Australia’s Government has announced details of its carbon pricing scheme and a big winner in the renewable energy sector will be large scale solar power.
Australia’s 500 largest carbon emission polluters, each responsible for 25,000 tonnes or more of emissions annually, will be required to pay an initial $23 a tonne from July 1 next year. The Government says approximately 60 per cent of Australia’s pollution will be covered by the carbon price and it will include pollution from electricity generation, stationary energy, some transport, waste, industrial processes and fugitive emissions.
According to Prime Minister Julia Gillard, “Because something they used to do for free now costs them money, they will innovate, they will change, they will find a way of reducing that bill and in doing so they will reduce their carbon pollution. This all adds up to a reduction in carbon pollution of 160 million tonnes by 2020. That’s the equivalent of taking 45 million cars off the road.”
The mechanism will be a fixed-price mechanism for three years, after which time, Australia will move to an emissions trading scheme, where the amount of pollution our economy can create will be capped and carbon pricing will be dictated by market forces.
Some of costs to be incurred by businesses affected by the carbon tax will be passed through to households, such as in the form of continuing electricity price rises. Over half of the money paid by big polluters will provide assistance to households on the form of tax cuts and payment increases. Some affected industries will also receive compensation to assist them become more energy efficient and to make the switch to cleaner energy sources.
A portion of the revenue will be used to build Australia’s new clean energy future. $10 billion will be invested renewable energy as a result of the scheme.
” In fact, we’re expecting that this will drive 100 billion dollars’ worth of investment in renewable energy to 2050, and as a result we will be able to reduce our net national emissions to 80 per cent below their year 2000 levels by 2050,” said Minister for Climate Change and Energy Efficiency Greg Combet.
The Government will seek to negotiate the closure of up to 2000 megawatts of emissions intensive coal-fired electricity generating capacity; which it says will make room for investment in new cleaner electricity generation capacity.
The announcement will provide greater certainty to clean technology investors with three years of fixed prices and a price floor for an additional three years.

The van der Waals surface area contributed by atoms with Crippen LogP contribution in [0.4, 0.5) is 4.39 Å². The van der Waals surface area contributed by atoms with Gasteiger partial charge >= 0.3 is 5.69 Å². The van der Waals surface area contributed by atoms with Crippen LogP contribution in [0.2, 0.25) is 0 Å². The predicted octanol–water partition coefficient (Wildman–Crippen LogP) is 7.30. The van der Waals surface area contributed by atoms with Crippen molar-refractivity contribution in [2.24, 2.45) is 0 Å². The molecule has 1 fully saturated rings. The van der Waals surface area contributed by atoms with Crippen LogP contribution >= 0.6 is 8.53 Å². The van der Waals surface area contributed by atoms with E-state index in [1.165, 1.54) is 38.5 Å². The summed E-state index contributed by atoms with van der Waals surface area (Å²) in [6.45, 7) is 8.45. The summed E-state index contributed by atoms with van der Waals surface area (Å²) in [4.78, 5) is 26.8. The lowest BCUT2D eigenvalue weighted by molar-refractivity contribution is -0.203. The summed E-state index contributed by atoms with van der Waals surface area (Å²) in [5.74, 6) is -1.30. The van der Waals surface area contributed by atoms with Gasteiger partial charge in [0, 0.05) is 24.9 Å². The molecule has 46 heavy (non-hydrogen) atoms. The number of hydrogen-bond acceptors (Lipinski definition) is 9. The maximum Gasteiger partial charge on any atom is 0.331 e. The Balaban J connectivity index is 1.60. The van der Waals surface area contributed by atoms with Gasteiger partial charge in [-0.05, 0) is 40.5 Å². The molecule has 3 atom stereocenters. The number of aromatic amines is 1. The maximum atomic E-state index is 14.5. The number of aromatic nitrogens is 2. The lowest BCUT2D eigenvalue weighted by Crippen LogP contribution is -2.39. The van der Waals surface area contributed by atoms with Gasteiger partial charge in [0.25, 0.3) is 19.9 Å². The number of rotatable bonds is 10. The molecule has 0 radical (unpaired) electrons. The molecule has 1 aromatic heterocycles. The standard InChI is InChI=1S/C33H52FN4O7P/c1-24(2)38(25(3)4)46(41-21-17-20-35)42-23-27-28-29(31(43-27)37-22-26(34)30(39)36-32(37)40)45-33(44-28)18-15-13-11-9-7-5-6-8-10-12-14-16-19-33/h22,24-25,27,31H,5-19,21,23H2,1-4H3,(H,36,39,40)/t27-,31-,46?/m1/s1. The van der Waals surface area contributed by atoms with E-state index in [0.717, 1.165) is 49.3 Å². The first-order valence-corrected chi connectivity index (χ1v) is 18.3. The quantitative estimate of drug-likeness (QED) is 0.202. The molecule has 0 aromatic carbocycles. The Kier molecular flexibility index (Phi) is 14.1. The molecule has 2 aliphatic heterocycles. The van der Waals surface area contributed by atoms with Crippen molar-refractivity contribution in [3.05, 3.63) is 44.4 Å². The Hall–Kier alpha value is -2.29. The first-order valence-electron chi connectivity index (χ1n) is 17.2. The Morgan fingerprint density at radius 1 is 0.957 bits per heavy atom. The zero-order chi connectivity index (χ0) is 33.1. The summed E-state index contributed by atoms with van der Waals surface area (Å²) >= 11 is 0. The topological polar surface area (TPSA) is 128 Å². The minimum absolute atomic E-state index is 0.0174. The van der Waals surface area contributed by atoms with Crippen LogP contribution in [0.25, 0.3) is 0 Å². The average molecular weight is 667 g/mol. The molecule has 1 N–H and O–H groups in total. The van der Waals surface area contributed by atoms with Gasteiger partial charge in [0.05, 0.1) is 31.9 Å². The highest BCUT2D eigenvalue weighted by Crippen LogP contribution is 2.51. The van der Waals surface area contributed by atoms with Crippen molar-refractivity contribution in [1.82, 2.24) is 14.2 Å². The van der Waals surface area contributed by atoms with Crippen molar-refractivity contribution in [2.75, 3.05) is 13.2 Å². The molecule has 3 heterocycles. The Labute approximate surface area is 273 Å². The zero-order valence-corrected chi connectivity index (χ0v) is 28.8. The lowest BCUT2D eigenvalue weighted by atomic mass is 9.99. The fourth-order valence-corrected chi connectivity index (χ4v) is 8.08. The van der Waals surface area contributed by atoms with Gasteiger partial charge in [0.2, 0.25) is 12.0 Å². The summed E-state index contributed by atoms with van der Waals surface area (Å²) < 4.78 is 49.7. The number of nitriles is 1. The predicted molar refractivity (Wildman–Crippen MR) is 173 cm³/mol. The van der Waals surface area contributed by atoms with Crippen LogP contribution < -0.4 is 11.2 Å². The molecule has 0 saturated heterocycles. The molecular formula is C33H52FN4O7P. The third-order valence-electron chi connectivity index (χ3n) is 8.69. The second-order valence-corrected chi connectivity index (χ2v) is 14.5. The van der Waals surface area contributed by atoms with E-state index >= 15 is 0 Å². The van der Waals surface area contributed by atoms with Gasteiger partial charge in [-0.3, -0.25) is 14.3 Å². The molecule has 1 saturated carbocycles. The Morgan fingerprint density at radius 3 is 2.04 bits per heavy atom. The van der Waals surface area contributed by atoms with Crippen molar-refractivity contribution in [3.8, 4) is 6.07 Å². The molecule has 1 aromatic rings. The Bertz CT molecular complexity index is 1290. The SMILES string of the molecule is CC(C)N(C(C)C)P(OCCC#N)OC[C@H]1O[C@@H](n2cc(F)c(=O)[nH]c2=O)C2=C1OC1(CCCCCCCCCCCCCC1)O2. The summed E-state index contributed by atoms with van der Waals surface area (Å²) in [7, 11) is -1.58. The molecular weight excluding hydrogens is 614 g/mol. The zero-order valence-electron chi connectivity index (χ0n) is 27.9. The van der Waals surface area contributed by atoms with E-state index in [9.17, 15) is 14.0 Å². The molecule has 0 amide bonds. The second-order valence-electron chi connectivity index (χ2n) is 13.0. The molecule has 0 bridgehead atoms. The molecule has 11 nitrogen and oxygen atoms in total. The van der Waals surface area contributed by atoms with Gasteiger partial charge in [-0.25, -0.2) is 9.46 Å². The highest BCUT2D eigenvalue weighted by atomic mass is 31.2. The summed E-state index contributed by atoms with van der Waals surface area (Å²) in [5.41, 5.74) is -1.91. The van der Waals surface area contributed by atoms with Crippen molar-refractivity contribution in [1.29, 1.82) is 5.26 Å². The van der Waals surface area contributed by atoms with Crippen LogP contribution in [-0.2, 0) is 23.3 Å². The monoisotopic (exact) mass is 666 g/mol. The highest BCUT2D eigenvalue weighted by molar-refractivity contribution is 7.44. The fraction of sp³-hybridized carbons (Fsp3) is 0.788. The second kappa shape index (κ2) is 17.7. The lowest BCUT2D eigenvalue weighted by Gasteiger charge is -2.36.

“Big Solar is a big winner in today’s Clean Energy Future announcement” said John Grimes, Chief Executive of the Australian Solar Energy Society (AuSES).
“We will see solar on steroids…the $10 billion Clean Energy Finance Corporation (CEFC) – half of which is quarantined for renewable energy – will provide the financial settings that Big Solar projects need to get off the ground.”
$40 million has also been earmarked for the Remote Indigenous Power Program, set up to help remote Indigenous communities invest in solar power. AuSES says it is important that similar incentives are provided for other rural and remote communities, which have lacked support since the axing of the Rural Remote Power Generation Program.
An independent authority will also be set up to manage $3.2 billion of renewable energy funding. $1.5 billion in committed funding and another $1.7 billion in uncommitted funds will be administered by the new body, the Australian Renewable Energy Agency (ARENA); an initiative spearheads by the Green’s deputy leader, Senator Christine Milne.
Dr. ZhengRong Shi, founder and Chief Executive Officer of Suntech Power, one of the world’s largest manufacturers of solar panels, applauded the news of ARENA, saying “I congratulate the Greens for creating a systemic, whole-of-government approach to renewable energy at arm’s length from government”.
“Suntech looks forward to an energized and secure future for renewable energy in Australia, through increased investment, research, development and the creation of new job opportunities.”
The Sustainable Energy Association of Australia (SEA) also welcomed yesterday’s announcement, saying, “Putting these plans in motion will unleash innovation in Australia, bring on investment by business, ramp up use of Australia’s massive renewable energy resources, and so diversify Australia’s economy and create new jobs across Australia.”